28 relations: Anti-competitive practices, Asset, Baby walker, Bicycle, Bruce Robertson (judge), Cartel, Combustibility and flammability, Commerce Act 1986, Competition (economics), Creditor, Dairy, Dairy Industry Restructuring Act 2001, Economy of New Zealand, Electric power industry, Fair Trading Act 1986, Fonterra, Goods and services, Interest, Lighter, Mark Berry (lawyer), Market (economics), Mergers and acquisitions, Motor vehicle, New Zealand, Pyramid scheme, Safety standards, Share (finance), Telecommunication.
Anti-competitive practices are business, government or religious practices that prevent or reduce competition in a market (see restraint of trade).
In financial accounting, an asset is an economic resource.
A baby walker is a device that can be used by infants who cannot walk on their own to move from one place to another.
A bicycle, also called a cycle or bike, is a human-powered, pedal-driven, single-track vehicle, having two wheels attached to a frame, one behind the other.
Sir James Bruce Robertson (born 1944), generally known as Bruce Robertson, is a retired judge of the Court of Appeal of New Zealand, where he was appointed in May 2005.
A cartel is a group of apparently independent producers whose goal is to increase their collective profits by means of price fixing, limiting supply, or other restrictive practices.
Flammable materials are those that ignite more easily than other materials, whereas those that are harder to ignite or burn less vigorously are combustible.
The Commerce Act 1986 is a statute of New Zealand.
In economics, competition is a condition where different economic firmsThis article follows the general economic convention of referring to all actors as firms; examples in include individuals and brands or divisions within the same (legal) firm.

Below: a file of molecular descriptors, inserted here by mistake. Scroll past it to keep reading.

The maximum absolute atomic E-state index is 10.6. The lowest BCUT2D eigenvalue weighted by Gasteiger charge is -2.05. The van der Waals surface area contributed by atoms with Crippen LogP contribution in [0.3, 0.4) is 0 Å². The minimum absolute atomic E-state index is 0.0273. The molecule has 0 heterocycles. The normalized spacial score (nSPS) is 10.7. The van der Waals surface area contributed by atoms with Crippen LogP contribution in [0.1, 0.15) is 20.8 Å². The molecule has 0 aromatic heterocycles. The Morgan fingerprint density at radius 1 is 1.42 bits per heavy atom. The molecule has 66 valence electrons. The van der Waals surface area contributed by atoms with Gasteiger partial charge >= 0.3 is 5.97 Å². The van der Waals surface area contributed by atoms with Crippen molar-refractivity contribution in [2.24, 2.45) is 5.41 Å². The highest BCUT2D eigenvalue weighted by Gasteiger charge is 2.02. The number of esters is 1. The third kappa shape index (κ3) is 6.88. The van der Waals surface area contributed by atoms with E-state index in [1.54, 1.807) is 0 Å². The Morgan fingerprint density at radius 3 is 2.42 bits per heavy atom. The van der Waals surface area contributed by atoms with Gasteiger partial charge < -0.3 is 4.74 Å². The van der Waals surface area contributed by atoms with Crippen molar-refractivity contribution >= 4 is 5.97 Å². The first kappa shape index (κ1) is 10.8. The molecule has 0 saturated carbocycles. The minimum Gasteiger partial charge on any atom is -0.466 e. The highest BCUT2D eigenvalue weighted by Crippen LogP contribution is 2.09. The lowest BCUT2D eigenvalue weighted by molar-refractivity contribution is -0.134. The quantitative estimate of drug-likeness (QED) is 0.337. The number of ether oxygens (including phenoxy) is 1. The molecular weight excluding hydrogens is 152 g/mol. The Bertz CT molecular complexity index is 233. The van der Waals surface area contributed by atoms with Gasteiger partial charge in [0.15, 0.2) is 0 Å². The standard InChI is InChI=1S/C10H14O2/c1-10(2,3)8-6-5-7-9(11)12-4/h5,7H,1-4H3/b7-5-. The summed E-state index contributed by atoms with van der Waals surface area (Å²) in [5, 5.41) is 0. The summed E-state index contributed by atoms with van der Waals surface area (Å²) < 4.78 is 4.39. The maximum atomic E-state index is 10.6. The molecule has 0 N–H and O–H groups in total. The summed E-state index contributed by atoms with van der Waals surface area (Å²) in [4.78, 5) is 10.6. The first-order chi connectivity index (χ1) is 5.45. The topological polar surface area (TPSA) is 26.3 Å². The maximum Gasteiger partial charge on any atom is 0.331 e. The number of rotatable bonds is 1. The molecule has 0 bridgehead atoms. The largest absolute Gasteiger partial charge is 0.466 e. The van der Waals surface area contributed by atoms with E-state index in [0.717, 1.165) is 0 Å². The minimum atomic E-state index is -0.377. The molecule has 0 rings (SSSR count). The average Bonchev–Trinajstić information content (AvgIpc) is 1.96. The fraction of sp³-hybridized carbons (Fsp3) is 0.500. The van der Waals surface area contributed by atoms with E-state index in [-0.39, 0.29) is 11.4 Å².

A creditor is a party (for example, person, organization, company, or government) that has a claim on the services of a second party.
A dairy is a business enterprise established for the harvesting or processing (or both) of animal milk – mostly from cows or goats, but also from buffaloes, sheep, horses, or camels – for human consumption.
The Dairy Industry Restructuring Act was an Act of Parliament passed in New Zealand in 2001.
The economy of New Zealand is the 53rd-largest national economy in the world when measured by nominal gross domestic product (GDP) and the 68th-largest in the world when measured by purchasing power parity (PPP).
The electric power industry covers the generation, transmission, distribution and sale of electric power to the general public and industry.
The Fair Trading Act 1986 is a statute of New Zealand.
Fonterra Co-operative Group Limited is a New Zealand multinational dairy co-operative owned by around 10,500 New Zealand farmers.
Goods are items that are tangible, such as pens, salt, apples, oganesson, and hats.
Interest is payment from a borrower or deposit-taking financial institution to a lender or depositor of an amount above repayment of the principal sum (i.e., the amount borrowed), at a particular rate.
A lighter is a portable device used to create a flame, and to ignite a variety of combustible materials, such as cigars, gas stoves, fireworks, candles or cigarettes.
Mark Berry is a lawyer who has been the chair of the Commerce Commission of New Zealand since April 2009.
A market is one of the many varieties of systems, institutions, procedures, social relations and infrastructures whereby parties engage in exchange.
Mergers and acquisitions (M&A) are transactions in which the ownership of companies, other business organizations, or their operating units are transferred or consolidated with other entities.
A motor vehicle is a self-propelled vehicle, commonly wheeled, that does not operate on rails, such as trains or trams and used for the transportation of passengers, or passengers and property.
New Zealand (Aotearoa) is a sovereign island country in the southwestern Pacific Ocean.
A pyramid scheme (commonly known as pyramid scams) is a business model that recruits members via a promise of payments or services for enrolling others into the scheme, rather than supplying investments or sale of products or services.
Safety standards are standards designed to ensure the safety of products, activities or processes, etc.
In financial markets, a share is a unit used as mutual funds, limited partnerships, and real estate investment trusts.
Telecommunication is the transmission of signs, signals, messages, words, writings, images and sounds or information of any nature by wire, radio, optical or other electromagnetic systems.